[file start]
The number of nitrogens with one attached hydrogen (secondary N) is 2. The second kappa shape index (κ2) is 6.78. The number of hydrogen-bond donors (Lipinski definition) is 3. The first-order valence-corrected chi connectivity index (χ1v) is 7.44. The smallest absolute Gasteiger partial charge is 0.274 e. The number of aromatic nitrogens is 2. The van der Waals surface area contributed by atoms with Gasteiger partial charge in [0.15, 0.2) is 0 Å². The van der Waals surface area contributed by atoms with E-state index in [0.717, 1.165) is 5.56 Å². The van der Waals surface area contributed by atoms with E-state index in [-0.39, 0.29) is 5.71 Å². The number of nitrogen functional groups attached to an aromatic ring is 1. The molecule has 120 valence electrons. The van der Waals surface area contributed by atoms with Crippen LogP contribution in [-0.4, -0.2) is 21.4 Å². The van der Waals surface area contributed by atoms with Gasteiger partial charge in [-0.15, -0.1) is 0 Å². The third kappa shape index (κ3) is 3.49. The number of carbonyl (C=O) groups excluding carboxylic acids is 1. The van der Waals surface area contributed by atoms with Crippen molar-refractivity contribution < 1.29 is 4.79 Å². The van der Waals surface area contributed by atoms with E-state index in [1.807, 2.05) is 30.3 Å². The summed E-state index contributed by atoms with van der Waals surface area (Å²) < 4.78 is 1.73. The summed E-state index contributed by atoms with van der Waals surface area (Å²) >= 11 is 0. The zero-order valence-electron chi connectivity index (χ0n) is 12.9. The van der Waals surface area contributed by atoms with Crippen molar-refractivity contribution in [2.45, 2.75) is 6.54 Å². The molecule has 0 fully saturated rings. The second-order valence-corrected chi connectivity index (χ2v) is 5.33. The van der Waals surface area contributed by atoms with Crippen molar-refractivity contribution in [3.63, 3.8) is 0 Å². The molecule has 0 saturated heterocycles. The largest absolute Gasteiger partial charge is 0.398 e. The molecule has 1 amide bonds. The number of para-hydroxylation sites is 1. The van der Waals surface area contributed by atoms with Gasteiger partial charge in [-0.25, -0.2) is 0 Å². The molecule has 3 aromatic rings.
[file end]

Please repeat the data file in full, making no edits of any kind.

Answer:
The number of nitrogens with one attached hydrogen (secondary N) is 2. The second kappa shape index (κ2) is 6.78. The number of hydrogen-bond donors (Lipinski definition) is 3. The first-order valence-corrected chi connectivity index (χ1v) is 7.44. The smallest absolute Gasteiger partial charge is 0.274 e. The number of aromatic nitrogens is 2. The van der Waals surface area contributed by atoms with Gasteiger partial charge in [0.15, 0.2) is 0 Å². The van der Waals surface area contributed by atoms with E-state index in [0.717, 1.165) is 5.56 Å². The van der Waals surface area contributed by atoms with E-state index in [-0.39, 0.29) is 5.71 Å². The number of nitrogen functional groups attached to an aromatic ring is 1. The molecule has 120 valence electrons. The van der Waals surface area contributed by atoms with Crippen LogP contribution in [-0.4, -0.2) is 21.4 Å². The van der Waals surface area contributed by atoms with Gasteiger partial charge in [-0.15, -0.1) is 0 Å². The third kappa shape index (κ3) is 3.49. The number of carbonyl (C=O) groups excluding carboxylic acids is 1. The van der Waals surface area contributed by atoms with Crippen molar-refractivity contribution < 1.29 is 4.79 Å². The van der Waals surface area contributed by atoms with E-state index in [1.807, 2.05) is 30.3 Å². The summed E-state index contributed by atoms with van der Waals surface area (Å²) < 4.78 is 1.73. The summed E-state index contributed by atoms with van der Waals surface area (Å²) >= 11 is 0. The zero-order valence-electron chi connectivity index (χ0n) is 12.9. The van der Waals surface area contributed by atoms with Crippen molar-refractivity contribution in [2.45, 2.75) is 6.54 Å². The molecule has 0 fully saturated rings. The second-order valence-corrected chi connectivity index (χ2v) is 5.33. The van der Waals surface area contributed by atoms with Crippen molar-refractivity contribution in [3.63, 3.8) is 0 Å². The molecule has 0 saturated heterocycles. The largest absolute Gasteiger partial charge is 0.398 e. The molecule has 1 amide bonds. The number of para-hydroxylation sites is 1. The van der Waals surface area contributed by atoms with Gasteiger partial charge in [-0.25, -0.2) is 0 Å². The molecule has 3 aromatic rings.